1.25K$ Per Second for Downtime?   1 comment


I was attending an hp event on the 29th of June 2011. Hp guys were telling us amazing products and services that they have been working on. I was impressed by what they presented, more than anything though, I was impressed by what they are presenting as a selling point. For example, one of the points they say is the amount of power you save by using the latest server over the previous one; by the power, they also mean the amount of money. They were also telling us about the service support they have for the infrastructure for 24/7 up-time.

I looked around and all of us attending were Ethiopians, the presenters are from kenya. We all know the usual saying ‘Ye habesha ketero’, even if you are late for half an hour from an appointment, it is ok. What does it mean for us, Ethiopians, saving a second or minutes of down time of our service? how much would our company lose if our network is down or our email service is not working for, say a day? I wanted to share it with anyone who’s curious in the imagination we have about time.

According to The Register most companies can not count cost of IT down time. I took a sample they put their as a title, if you lose 100,000$ per a minute, do the math and you will get what I’m talking about. Assume, an airline which has lots of destination, which support online booking. If they have, say 75% of their customers online and if they have 1000 people flying per day, it means that they have 750 customers per day. What I am talking about is, the amount of money the airline loss if their website is down for a day. This is a big scale loss. But consider if they have drops of requests of one per every minute. The hp guys were all about this minor drops which lead to a big loss.

Two weeks ago, I found out a google project called SPDY. The google technologists look crazy for a community who doesn’t care for 30 minutes. They are thinking of saving micro seconds which are lost by an http request and response. According to the project documentation, average load time with a connection of DSL 2 Mbps downlink, 375 kbps uplink with http is 3111.916 ms and with spdy, it will be reduced to 2242.756ms. Every millisecond leads to a loss of money online which sums up to millions and billions.

Microsoft on the other hand is working on saving milliseconds wasted due to the operating system, the language and tools. All the big players of the IT industry are competing in saving microseconds. It starts from the programming languages, the platform, the server all the way down to the network infrastructure.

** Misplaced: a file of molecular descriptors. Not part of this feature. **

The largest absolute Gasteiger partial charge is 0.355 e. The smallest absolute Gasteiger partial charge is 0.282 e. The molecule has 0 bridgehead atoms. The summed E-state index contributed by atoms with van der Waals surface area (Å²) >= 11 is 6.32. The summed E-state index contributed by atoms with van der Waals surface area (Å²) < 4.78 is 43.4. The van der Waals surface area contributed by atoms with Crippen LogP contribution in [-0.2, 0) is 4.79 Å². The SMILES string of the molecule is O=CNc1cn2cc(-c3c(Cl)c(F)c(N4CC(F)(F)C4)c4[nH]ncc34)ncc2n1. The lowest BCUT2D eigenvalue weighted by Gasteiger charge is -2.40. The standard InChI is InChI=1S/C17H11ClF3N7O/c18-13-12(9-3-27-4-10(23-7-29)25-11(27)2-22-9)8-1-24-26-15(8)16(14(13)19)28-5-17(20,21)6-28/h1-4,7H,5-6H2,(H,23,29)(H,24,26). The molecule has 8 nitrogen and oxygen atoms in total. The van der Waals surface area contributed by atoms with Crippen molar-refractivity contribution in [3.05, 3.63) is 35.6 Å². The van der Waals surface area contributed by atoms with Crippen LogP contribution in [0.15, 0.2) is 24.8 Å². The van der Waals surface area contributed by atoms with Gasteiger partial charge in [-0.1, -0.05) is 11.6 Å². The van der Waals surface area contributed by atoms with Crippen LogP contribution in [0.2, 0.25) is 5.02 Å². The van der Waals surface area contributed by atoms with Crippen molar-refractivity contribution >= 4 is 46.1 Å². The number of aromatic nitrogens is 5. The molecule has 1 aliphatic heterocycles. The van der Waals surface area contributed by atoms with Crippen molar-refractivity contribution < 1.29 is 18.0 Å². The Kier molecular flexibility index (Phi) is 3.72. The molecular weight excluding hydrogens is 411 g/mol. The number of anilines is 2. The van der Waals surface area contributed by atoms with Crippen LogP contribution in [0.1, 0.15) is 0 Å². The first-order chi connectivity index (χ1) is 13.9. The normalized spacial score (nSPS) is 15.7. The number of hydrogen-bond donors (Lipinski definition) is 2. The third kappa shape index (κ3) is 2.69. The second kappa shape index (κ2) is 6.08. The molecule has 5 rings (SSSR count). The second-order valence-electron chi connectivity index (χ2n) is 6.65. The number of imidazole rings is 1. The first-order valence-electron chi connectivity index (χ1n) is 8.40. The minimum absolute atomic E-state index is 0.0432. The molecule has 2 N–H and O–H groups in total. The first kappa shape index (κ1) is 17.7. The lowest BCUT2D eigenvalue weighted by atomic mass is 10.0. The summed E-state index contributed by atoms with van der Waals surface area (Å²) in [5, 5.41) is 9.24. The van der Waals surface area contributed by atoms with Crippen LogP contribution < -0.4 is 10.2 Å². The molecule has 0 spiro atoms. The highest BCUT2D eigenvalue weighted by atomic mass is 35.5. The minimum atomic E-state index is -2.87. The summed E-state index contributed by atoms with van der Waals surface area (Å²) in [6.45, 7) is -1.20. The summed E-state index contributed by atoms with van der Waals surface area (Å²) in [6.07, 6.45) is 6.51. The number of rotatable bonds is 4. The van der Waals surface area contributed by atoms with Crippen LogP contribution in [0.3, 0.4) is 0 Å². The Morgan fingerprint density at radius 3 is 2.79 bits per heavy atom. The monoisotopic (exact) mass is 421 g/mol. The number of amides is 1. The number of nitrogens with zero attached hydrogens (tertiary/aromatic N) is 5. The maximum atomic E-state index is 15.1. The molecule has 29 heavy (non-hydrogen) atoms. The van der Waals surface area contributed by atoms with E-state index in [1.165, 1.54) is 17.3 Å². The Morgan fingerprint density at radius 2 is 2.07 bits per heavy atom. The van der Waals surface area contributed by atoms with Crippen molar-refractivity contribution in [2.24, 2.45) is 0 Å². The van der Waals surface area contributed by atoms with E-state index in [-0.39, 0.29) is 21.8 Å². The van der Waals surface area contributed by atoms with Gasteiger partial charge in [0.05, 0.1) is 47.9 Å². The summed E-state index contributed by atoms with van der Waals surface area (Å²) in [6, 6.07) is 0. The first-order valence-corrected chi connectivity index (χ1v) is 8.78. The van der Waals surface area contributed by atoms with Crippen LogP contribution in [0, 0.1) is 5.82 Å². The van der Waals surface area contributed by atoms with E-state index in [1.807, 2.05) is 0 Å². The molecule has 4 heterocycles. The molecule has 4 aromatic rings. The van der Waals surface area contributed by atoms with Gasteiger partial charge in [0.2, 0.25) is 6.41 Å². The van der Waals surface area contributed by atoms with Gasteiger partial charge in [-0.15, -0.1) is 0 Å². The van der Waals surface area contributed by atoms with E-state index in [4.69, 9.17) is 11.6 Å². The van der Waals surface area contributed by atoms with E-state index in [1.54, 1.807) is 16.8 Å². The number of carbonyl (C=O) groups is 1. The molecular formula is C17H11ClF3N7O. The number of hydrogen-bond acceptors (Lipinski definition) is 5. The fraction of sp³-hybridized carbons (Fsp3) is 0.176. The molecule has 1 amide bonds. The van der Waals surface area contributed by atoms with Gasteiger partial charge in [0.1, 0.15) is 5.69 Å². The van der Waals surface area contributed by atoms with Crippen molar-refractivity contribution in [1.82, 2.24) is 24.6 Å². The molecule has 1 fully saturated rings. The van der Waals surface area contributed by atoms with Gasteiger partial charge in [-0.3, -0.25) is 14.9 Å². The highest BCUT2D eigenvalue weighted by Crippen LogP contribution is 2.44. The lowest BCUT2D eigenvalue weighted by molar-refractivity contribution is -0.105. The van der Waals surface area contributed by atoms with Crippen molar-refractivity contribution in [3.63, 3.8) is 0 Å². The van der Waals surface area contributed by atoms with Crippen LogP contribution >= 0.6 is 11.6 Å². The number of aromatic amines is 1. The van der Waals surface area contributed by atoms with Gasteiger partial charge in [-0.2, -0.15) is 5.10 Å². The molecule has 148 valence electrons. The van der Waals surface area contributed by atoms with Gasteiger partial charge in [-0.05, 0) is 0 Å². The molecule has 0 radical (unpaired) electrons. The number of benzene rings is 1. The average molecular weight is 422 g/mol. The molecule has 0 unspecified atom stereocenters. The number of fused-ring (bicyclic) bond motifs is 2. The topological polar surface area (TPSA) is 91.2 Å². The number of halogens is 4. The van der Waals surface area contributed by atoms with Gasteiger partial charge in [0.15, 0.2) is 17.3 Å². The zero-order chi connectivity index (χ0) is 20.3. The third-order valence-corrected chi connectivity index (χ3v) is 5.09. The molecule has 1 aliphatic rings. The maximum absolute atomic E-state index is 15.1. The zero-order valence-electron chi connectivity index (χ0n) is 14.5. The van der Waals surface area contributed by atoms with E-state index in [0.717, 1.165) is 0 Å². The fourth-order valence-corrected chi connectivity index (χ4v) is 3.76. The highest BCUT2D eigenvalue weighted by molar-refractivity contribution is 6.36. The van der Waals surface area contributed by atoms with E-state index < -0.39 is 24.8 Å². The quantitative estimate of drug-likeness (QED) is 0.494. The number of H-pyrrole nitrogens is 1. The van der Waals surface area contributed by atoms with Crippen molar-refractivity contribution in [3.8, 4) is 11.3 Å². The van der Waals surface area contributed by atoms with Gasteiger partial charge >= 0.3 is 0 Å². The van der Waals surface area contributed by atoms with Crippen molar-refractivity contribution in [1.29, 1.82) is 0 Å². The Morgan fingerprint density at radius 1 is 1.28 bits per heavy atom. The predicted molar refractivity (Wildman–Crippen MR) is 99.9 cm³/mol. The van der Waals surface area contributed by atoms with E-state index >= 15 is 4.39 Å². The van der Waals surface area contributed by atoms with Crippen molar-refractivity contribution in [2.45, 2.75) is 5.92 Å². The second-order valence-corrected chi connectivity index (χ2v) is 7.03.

I think the change in the way we think about a fraction of time changes the way we live. In my last post I was talking about code for Ethiopia. If we really give value for the seconds and minutes we waste looking for a place to shop something or a way to go somewhere by asking people, we work on the solution. It is clear that the only gateway for the internet might not give value for a day or two down time in the internet connection (etc sucks guys know better). I am just saying what I can say from the technical point of view, starting from my perspective of coding. How much is your second/minute worth? how about for the company you work for?

Advertisements

Posted July 1, 2011 by Behailu S. in Uncategorized

One response to “1.25K$ Per Second for Downtime?

Subscribe to comments with RSS.

  1. I just want to share with you what I found out from a friend who saw this post. He told me one of the instances he faced while visiting one of the service providers in a city where he went to college. The person showing them around switched off the power and told them ‘Now the whole city is blacked out’. A typical service in Ethiopia.

Leave a Reply

Fill in your details below or click an icon to log in:

WordPress.com Logo

You are commenting using your WordPress.com account. Log Out / Change )

Twitter picture

You are commenting using your Twitter account. Log Out / Change )

Facebook photo

You are commenting using your Facebook account. Log Out / Change )

Google+ photo

You are commenting using your Google+ account. Log Out / Change )

Connecting to %s

%d bloggers like this: